- Audio Download
- Listening Length: 14 hours and 10 minutes
- Program Type: Audiobook
- Version: Unabridged
- Publisher: Audible Studios
- Audible.co.uk Release Date: 2 Nov. 2010
- Language: English
- ASIN: B004AG28C8
- Amazon Bestsellers Rank:
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The Master Switch: The Rise and Fall of Information Empires Audiobook – Unabridged
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Wu is the inventor of the term "net neutrality" and the analysis he uses the past to illustrate the possible challenges to the open nature of the Internet in the future. He poses the question is his title "Who will control the Master Switch of the Internet." He explains his notion of "the Cycle" in which information industries begin as the obsession of a lone inventor, are taken up by keen hobbyists and start out as open to all before becoming consolidated. He takes his analogy through telephone, cinema and radio.
He then argues that media end up being controlled by empire builders and closed to innovation. He paints fascinating pictures of the people behind the structures. Theodore Vail who created AT&T, David Sarnoff who built RCA and Adolph Zukor Paramount pictures. But just as interesting are the poignant stories of the inventors and would-be entrepreneurs who were pushed aside. We meet the pioneers of the failed mechanical television, the farmers who started local telephone and cable TV operations, the frustrated inventor of FM radio and more.
It is a very American book - Rupert Murdoch and New Corp get just a few lines and the BBC enjoys only a couple of brief walk-on parts. However but this might make it all the most interesting to a British reader as the featured corporations and characters are less familiar so there is a greater sense of learning something new.
If you want to participant in the debate about the future of the internet with informed credibility this is the book for you. It is not easy reading but worth the effort - thought provoking, educational and entertaining. What more could you ask of a book?
The book has a grand theory about the cycle of communications technology, but the mainstay of the work is a revetting history of the subject.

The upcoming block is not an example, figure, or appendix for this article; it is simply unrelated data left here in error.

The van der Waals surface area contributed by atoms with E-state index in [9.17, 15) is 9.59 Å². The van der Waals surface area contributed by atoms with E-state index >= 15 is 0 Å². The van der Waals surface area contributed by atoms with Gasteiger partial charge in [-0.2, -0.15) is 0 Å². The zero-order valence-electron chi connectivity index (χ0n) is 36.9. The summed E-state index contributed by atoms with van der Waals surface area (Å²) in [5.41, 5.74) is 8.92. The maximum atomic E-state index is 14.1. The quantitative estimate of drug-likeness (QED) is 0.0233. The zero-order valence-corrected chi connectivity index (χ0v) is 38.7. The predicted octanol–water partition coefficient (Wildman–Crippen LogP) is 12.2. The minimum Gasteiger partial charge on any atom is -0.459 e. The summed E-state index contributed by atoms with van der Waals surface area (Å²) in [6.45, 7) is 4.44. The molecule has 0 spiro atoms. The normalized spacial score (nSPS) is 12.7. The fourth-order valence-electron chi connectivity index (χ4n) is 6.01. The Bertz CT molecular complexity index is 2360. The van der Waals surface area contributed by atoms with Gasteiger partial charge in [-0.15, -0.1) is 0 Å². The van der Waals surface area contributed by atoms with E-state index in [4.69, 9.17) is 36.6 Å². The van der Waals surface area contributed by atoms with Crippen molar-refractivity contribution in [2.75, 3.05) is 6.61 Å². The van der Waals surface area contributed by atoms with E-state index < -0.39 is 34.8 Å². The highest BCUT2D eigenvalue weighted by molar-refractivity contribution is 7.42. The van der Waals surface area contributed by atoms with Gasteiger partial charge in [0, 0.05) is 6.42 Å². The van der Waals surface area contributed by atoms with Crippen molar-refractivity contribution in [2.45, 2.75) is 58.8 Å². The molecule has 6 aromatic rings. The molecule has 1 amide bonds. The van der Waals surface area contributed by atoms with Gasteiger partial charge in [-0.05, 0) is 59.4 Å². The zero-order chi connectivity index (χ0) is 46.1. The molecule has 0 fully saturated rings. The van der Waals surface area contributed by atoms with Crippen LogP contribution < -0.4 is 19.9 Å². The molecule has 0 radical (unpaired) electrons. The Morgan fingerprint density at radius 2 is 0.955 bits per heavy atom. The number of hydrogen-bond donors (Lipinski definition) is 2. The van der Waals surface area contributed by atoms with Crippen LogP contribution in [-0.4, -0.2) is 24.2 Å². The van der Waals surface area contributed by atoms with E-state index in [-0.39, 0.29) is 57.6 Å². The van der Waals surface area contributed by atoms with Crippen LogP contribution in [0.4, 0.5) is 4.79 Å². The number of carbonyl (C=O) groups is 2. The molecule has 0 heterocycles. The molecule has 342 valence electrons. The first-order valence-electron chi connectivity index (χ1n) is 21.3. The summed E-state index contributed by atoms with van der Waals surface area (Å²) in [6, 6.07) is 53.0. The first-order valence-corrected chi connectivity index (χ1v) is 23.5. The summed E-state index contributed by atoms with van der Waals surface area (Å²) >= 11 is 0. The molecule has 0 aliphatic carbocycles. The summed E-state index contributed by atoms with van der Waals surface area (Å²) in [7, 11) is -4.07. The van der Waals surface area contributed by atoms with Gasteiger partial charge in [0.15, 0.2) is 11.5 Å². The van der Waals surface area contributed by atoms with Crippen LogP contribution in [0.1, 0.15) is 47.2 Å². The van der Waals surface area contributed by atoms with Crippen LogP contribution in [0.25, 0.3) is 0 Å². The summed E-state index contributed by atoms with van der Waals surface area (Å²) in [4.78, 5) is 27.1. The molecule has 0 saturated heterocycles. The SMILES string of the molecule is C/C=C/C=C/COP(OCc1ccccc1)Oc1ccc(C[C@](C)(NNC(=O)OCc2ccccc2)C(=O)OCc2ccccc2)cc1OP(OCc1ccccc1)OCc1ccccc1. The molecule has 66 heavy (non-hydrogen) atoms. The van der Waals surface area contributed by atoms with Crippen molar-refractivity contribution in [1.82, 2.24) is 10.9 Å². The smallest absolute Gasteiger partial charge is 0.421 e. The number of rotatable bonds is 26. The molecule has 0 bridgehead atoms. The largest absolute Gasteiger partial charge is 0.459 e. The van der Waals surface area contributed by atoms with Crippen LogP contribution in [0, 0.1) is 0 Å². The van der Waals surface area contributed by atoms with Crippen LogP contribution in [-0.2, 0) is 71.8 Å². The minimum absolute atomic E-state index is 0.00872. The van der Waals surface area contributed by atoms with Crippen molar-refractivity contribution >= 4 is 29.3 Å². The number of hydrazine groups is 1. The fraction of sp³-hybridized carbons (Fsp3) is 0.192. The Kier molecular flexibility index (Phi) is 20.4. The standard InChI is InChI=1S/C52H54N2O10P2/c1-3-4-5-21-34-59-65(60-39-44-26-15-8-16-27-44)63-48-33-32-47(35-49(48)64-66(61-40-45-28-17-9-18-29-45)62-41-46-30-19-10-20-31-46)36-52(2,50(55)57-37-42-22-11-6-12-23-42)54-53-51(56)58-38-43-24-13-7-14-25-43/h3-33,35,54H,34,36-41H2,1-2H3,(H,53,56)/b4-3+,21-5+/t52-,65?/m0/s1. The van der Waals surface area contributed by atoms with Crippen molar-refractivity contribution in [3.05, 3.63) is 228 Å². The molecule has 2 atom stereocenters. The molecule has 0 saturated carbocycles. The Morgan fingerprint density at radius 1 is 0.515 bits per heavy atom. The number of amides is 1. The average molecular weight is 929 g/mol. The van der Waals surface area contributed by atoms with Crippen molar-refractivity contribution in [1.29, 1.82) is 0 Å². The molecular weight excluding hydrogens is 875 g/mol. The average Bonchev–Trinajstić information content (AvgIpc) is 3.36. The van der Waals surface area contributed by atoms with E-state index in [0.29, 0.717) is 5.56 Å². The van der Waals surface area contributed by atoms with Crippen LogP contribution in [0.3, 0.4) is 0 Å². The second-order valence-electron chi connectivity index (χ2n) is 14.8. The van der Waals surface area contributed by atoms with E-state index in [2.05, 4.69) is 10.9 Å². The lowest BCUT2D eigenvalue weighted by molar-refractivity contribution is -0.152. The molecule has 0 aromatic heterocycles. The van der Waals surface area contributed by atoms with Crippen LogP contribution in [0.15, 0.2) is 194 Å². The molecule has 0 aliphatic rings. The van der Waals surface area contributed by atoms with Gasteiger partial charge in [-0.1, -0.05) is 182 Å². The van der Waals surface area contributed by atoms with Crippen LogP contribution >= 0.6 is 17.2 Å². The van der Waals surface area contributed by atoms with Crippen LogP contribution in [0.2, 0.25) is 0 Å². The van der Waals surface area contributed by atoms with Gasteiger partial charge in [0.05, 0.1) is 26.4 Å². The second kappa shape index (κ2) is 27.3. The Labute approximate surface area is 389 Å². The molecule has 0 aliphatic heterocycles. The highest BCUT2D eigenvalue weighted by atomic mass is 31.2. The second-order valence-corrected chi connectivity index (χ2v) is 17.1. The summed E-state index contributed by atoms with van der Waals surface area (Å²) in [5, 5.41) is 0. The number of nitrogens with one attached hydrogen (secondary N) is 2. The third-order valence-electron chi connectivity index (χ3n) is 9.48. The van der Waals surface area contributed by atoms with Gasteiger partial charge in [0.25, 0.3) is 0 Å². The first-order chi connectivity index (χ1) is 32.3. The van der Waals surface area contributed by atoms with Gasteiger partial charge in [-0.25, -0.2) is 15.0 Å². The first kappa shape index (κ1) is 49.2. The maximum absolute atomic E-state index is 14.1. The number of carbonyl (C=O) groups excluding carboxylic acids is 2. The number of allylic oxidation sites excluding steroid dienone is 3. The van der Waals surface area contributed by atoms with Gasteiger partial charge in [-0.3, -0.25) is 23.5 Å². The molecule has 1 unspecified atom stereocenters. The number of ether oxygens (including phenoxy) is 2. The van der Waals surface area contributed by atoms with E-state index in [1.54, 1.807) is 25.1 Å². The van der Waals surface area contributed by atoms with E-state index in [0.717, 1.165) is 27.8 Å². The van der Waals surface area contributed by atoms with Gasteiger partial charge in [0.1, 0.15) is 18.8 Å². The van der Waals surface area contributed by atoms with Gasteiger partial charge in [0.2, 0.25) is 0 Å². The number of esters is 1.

If you have read and enjoyed any of Bill Bryson's work on science and technology then this book will give you more of the same.
It is packed full of the eccentric characters which populate Bryson's work, from visionaries to profiteers, despots to anarchists, all drawn with the same eye for detail and great story telling (although admittedly this book is not intended to be as humorous as Bryson's work).
Even if you are uninterested in the grand theory which this book sets out, then the history of the subject matter makes it a hugely enjoyable and a worthwhile read.
But this book goes beyond a simple history, it introduces a fascinating theory about the cycle of communications technology.
Timothy Wu focuses on disruptive technologies and how throughout modern history, such technologies have either been suppressed or subsumed (eaten up - the Kronos effect) by the owners of existing technology.
From telephone empires to movie studios, the radio network and cable TV this cycle is repeated again and again, and often the vested interests in the old technologies go to quite shocking lengths to destroy, or in some case steal away, the ideas that pose a threat to them.
For example, did you know that Bell Labs invented an answerphone in the 1930s but kept the details secret because the management felt it would be a threat to their phone business? Did you know the inventor / discoverer of FM radio had his technology suppresses by the powerfully radio oligarchy?
The book concludes by looking at the internet, seeing how it too is a disruptive technology which threatens the strangle hold of the ancien regime, and suggests that the vested interests of the old world threaten even now to subsume this new medium (given that it is now too late to suppress it!).
The theory is remarkably persuasive as it is backed up with so many historical examples and raises many troubling and thought-provoking questions.
So, if you are reading this review on Amazon, you are probably interested in the internet enough to be directly affected by the ideas in this book. Stop reading this review and buy it!
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